Then again, maybe I’m just tired and jealous of anyone who flew and avoided the hell of another long train ride. It’s an experience everyone should have if only to learn patience, but I’ve had enough of it. I can’t wait to get back to Beijing and take a shower.
But is it really Beijing that I miss? Beijing, with it’s endless millions and sardine can subways and people bustling about, always looking to make a few kuai with Mao’s stern visage on it. They do, too, but the kuai moved from the baker to the beer vendor and back all week until given as change on a Friday night to the college student who spends it across town, and that’s how the city works. Motion, everyone going, going somewhere else, constant motion but still always here, here in the dust and smog and chaos, here grabbing taking stealing hustling giving leaving sighing going coming crying laughing whining celebrating eating farting drinking stumbling cursing drunkenly doing it all again sleeping repeating and finally dying, and even then the motion doesn’t stop doesn’t rest doesn’t pause or even take notice. That battery of production is used up, insert a replacement in his seat and keep moving, just don’t stop. You’re in a city of twenty million and you’ve never had less privacy yet never been more alone.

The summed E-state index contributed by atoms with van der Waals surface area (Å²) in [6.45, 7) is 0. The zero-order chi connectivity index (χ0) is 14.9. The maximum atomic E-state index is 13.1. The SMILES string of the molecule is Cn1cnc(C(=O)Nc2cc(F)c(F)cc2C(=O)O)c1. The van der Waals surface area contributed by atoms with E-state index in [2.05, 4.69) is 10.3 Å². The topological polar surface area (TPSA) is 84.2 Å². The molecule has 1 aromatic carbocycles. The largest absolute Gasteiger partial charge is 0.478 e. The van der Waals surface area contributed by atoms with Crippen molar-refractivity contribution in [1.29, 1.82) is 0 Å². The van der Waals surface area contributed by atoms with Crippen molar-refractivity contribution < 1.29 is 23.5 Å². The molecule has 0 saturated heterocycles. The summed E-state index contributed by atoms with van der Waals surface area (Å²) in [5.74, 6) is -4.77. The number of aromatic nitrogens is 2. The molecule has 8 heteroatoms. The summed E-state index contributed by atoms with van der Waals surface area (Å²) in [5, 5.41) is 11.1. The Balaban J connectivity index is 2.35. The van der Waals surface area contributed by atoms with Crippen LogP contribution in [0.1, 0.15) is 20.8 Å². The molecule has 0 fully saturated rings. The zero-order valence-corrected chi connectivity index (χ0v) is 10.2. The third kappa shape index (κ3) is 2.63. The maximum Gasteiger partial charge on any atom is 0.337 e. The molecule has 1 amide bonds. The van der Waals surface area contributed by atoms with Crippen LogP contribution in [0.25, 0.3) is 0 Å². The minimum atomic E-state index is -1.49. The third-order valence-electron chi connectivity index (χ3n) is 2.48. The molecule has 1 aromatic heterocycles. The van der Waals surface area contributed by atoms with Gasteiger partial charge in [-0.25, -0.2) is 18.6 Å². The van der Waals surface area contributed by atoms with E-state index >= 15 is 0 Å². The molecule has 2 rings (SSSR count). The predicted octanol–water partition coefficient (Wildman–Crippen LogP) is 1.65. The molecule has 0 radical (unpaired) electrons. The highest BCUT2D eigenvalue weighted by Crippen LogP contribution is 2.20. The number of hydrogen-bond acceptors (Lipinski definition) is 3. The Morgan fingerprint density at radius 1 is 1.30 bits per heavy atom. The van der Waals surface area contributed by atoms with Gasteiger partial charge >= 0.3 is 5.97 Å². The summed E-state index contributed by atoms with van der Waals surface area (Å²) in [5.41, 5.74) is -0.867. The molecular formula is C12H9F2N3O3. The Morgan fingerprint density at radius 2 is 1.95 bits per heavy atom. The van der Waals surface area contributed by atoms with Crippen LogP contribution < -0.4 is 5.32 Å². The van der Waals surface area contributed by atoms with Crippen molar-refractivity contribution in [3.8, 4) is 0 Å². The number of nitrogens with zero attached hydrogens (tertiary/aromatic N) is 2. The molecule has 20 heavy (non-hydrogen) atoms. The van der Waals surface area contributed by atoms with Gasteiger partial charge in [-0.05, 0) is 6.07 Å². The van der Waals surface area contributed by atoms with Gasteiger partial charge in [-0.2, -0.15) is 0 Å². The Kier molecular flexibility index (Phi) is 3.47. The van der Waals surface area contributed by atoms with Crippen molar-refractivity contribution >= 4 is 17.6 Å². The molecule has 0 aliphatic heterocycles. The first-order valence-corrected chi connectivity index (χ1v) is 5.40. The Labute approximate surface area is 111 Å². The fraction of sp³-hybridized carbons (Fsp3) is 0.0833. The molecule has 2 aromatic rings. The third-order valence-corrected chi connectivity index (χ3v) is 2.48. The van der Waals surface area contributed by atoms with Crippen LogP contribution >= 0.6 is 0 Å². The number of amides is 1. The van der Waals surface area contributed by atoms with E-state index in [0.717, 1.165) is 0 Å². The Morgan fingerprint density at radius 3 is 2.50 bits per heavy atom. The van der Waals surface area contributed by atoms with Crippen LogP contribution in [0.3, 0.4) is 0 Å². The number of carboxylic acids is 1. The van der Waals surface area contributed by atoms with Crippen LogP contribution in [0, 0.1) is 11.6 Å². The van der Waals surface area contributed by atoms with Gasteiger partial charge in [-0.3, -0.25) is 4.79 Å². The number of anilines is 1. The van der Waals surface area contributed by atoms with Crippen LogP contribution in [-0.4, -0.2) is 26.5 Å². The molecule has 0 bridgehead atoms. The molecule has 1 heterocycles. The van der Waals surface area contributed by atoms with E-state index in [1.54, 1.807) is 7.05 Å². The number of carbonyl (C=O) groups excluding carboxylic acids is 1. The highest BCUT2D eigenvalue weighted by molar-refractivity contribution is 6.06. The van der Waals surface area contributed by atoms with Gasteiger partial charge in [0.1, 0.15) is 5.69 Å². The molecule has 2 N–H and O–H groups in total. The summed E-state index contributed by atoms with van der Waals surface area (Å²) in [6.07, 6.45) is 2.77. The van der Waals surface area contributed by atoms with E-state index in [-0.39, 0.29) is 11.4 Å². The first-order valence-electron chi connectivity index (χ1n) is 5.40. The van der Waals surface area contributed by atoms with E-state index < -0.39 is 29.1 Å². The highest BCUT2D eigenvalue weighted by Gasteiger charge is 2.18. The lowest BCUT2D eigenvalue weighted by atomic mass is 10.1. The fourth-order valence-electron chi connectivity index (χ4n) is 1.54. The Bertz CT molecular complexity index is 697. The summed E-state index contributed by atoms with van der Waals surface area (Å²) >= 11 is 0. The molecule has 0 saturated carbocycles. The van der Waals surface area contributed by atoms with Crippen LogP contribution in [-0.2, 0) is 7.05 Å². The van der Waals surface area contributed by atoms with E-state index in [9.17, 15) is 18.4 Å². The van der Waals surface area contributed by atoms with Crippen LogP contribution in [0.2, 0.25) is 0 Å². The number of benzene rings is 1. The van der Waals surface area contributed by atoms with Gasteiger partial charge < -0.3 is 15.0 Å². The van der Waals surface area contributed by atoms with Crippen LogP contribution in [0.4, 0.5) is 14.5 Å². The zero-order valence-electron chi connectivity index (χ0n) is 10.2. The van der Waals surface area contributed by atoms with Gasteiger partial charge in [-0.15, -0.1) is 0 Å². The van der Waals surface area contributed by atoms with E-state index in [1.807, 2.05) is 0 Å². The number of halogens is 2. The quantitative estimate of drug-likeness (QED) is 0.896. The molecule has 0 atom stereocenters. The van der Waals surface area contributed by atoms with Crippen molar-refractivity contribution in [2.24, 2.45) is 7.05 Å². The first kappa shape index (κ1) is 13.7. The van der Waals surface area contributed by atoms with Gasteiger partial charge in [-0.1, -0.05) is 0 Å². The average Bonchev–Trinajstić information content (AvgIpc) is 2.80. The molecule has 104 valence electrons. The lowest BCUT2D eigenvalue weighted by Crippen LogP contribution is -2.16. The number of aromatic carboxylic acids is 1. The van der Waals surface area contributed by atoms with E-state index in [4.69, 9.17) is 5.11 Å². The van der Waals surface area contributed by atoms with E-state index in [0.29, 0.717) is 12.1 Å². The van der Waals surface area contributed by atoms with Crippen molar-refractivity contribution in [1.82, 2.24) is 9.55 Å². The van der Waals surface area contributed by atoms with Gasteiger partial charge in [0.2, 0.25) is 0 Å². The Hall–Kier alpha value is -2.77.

No, it’s the shower I want, not Beijing. The music there is ubiquitous, it’s soul-deafening noise pervasive and pernicious like an ugly rumor. It’s enough to drive a man mad with envy or heavy with despair or so happy he or her or they (but never you or I) can’t stand it, and the difference is no more than a few digital zeroes on a corrupt bank account.
Yet, I am happy to return to Beijing. I enjoy walking amongst the quiet hutongs, playing chinese chess with old men in the park, going for a leisurely afternoon stroll along Xihai lake, hot honey lemon tea in hand, watching the retirees rib each other as they fish. I love Beijing; I can’t stand it at times. It’s fun; it’s too crazy. It’s Chinese; it’s international. It’s a sprawling city; it’s a close-knit community.
We can’t all live in solitude amongst the mountains, some of us have to descend into the chaos to progress the world for the next generation. The important thing, I think, is that we not forget about those mountains, that we not get too caught up in the rat race and remember what is really important in life. That’s what the Uighers in Xinjiang taught me.